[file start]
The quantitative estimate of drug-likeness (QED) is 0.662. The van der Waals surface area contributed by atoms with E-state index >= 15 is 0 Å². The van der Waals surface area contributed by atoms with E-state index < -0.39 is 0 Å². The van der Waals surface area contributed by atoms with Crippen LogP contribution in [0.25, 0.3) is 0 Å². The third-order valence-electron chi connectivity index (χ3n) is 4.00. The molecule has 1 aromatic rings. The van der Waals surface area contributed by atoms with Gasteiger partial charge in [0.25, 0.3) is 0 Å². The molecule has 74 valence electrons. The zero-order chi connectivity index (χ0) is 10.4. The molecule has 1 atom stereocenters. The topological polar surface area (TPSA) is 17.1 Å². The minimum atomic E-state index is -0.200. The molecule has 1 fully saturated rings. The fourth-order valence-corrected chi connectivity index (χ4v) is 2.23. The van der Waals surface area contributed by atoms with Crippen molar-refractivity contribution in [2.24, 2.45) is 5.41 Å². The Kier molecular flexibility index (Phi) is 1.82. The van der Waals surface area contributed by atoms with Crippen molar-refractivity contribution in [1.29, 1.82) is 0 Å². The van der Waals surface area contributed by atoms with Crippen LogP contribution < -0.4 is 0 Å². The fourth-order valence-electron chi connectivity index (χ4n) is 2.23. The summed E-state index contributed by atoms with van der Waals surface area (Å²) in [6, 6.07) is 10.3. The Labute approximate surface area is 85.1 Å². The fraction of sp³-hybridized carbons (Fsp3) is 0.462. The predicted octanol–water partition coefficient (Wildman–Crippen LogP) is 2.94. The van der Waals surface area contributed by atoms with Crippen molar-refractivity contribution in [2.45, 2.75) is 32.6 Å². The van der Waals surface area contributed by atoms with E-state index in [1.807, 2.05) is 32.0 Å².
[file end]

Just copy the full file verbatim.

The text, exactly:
The quantitative estimate of drug-likeness (QED) is 0.662. The van der Waals surface area contributed by atoms with E-state index >= 15 is 0 Å². The van der Waals surface area contributed by atoms with E-state index < -0.39 is 0 Å². The van der Waals surface area contributed by atoms with Crippen LogP contribution in [0.25, 0.3) is 0 Å². The third-order valence-electron chi connectivity index (χ3n) is 4.00. The molecule has 1 aromatic rings. The van der Waals surface area contributed by atoms with Gasteiger partial charge in [0.25, 0.3) is 0 Å². The molecule has 74 valence electrons. The zero-order chi connectivity index (χ0) is 10.4. The molecule has 1 atom stereocenters. The topological polar surface area (TPSA) is 17.1 Å². The minimum atomic E-state index is -0.200. The molecule has 1 fully saturated rings. The fourth-order valence-corrected chi connectivity index (χ4v) is 2.23. The van der Waals surface area contributed by atoms with Crippen molar-refractivity contribution in [2.24, 2.45) is 5.41 Å². The Kier molecular flexibility index (Phi) is 1.82. The van der Waals surface area contributed by atoms with Crippen molar-refractivity contribution in [1.29, 1.82) is 0 Å². The van der Waals surface area contributed by atoms with Crippen LogP contribution < -0.4 is 0 Å². The fourth-order valence-electron chi connectivity index (χ4n) is 2.23. The summed E-state index contributed by atoms with van der Waals surface area (Å²) in [6, 6.07) is 10.3. The Labute approximate surface area is 85.1 Å². The fraction of sp³-hybridized carbons (Fsp3) is 0.462. The predicted octanol–water partition coefficient (Wildman–Crippen LogP) is 2.94. The van der Waals surface area contributed by atoms with Crippen molar-refractivity contribution in [2.45, 2.75) is 32.6 Å². The van der Waals surface area contributed by atoms with E-state index in [1.807, 2.05) is 32.0 Å².